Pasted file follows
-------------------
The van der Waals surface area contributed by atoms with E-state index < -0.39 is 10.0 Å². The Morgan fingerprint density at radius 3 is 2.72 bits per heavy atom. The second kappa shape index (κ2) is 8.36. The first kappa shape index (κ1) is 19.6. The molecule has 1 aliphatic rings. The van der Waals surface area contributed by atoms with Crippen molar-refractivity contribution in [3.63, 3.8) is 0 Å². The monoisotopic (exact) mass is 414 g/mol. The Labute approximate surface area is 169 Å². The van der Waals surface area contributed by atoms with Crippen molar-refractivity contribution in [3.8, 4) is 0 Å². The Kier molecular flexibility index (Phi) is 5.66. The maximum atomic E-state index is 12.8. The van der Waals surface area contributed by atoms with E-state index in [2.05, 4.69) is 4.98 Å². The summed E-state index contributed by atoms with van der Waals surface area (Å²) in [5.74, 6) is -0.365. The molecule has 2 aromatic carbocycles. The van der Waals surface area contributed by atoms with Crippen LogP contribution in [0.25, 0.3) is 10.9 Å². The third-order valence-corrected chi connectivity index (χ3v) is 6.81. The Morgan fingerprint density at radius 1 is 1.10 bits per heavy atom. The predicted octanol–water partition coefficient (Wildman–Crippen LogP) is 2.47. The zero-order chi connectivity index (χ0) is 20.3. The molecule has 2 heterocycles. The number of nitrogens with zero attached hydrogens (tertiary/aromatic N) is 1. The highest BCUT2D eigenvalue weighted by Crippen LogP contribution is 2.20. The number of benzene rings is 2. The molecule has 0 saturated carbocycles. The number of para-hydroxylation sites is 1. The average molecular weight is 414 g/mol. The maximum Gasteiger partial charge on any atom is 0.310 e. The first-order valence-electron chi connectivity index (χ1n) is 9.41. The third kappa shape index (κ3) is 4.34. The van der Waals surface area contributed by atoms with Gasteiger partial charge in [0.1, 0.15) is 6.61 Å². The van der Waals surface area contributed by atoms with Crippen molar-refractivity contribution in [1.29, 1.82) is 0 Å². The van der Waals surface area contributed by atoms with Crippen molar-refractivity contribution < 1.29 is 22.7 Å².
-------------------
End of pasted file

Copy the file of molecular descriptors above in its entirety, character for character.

The van der Waals surface area contributed by atoms with E-state index < -0.39 is 10.0 Å². The Morgan fingerprint density at radius 3 is 2.72 bits per heavy atom. The second kappa shape index (κ2) is 8.36. The first kappa shape index (κ1) is 19.6. The molecule has 1 aliphatic rings. The van der Waals surface area contributed by atoms with Crippen molar-refractivity contribution in [3.63, 3.8) is 0 Å². The monoisotopic (exact) mass is 414 g/mol. The Labute approximate surface area is 169 Å². The van der Waals surface area contributed by atoms with Crippen molar-refractivity contribution in [3.8, 4) is 0 Å². The Kier molecular flexibility index (Phi) is 5.66. The maximum atomic E-state index is 12.8. The van der Waals surface area contributed by atoms with E-state index in [2.05, 4.69) is 4.98 Å². The summed E-state index contributed by atoms with van der Waals surface area (Å²) in [5.74, 6) is -0.365. The molecule has 2 aromatic carbocycles. The van der Waals surface area contributed by atoms with Crippen LogP contribution in [0.25, 0.3) is 10.9 Å². The third-order valence-corrected chi connectivity index (χ3v) is 6.81. The Morgan fingerprint density at radius 1 is 1.10 bits per heavy atom. The predicted octanol–water partition coefficient (Wildman–Crippen LogP) is 2.47. The zero-order chi connectivity index (χ0) is 20.3. The molecule has 2 heterocycles. The number of nitrogens with zero attached hydrogens (tertiary/aromatic N) is 1. The highest BCUT2D eigenvalue weighted by Crippen LogP contribution is 2.20. The number of benzene rings is 2. The molecule has 0 saturated carbocycles. The number of para-hydroxylation sites is 1. The average molecular weight is 414 g/mol. The maximum Gasteiger partial charge on any atom is 0.310 e. The first-order valence-electron chi connectivity index (χ1n) is 9.41. The third kappa shape index (κ3) is 4.34. The van der Waals surface area contributed by atoms with Gasteiger partial charge in [0.1, 0.15) is 6.61 Å². The van der Waals surface area contributed by atoms with Crippen molar-refractivity contribution in [1.29, 1.82) is 0 Å². The van der Waals surface area contributed by atoms with Crippen molar-refractivity contribution < 1.29 is 22.7 Å².